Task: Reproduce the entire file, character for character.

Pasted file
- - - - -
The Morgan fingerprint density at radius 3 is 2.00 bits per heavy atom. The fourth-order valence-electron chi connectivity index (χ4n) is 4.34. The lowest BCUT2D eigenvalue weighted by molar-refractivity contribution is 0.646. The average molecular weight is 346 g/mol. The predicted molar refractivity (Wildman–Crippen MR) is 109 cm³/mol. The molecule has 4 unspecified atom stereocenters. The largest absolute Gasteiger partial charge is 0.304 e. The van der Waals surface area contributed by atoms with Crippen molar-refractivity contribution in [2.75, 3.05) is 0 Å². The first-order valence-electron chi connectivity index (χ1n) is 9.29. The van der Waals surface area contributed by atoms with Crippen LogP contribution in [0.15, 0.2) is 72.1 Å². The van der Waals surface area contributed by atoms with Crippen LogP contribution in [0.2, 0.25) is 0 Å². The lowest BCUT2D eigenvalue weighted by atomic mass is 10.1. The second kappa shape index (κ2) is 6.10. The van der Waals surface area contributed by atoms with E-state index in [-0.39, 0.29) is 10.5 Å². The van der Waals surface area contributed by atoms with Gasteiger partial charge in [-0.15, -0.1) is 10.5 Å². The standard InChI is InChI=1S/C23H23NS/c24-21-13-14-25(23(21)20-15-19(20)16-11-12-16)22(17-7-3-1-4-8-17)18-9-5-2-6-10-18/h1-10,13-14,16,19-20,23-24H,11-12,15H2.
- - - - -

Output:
The Morgan fingerprint density at radius 3 is 2.00 bits per heavy atom. The fourth-order valence-electron chi connectivity index (χ4n) is 4.34. The lowest BCUT2D eigenvalue weighted by molar-refractivity contribution is 0.646. The average molecular weight is 346 g/mol. The predicted molar refractivity (Wildman–Crippen MR) is 109 cm³/mol. The molecule has 4 unspecified atom stereocenters. The largest absolute Gasteiger partial charge is 0.304 e. The van der Waals surface area contributed by atoms with Crippen molar-refractivity contribution in [2.75, 3.05) is 0 Å². The first-order valence-electron chi connectivity index (χ1n) is 9.29. The van der Waals surface area contributed by atoms with Crippen LogP contribution in [0.15, 0.2) is 72.1 Å². The van der Waals surface area contributed by atoms with Crippen LogP contribution in [0.2, 0.25) is 0 Å². The lowest BCUT2D eigenvalue weighted by atomic mass is 10.1. The second kappa shape index (κ2) is 6.10. The van der Waals surface area contributed by atoms with E-state index in [-0.39, 0.29) is 10.5 Å². The van der Waals surface area contributed by atoms with Gasteiger partial charge in [-0.15, -0.1) is 10.5 Å². The standard InChI is InChI=1S/C23H23NS/c24-21-13-14-25(23(21)20-15-19(20)16-11-12-16)22(17-7-3-1-4-8-17)18-9-5-2-6-10-18/h1-10,13-14,16,19-20,23-24H,11-12,15H2.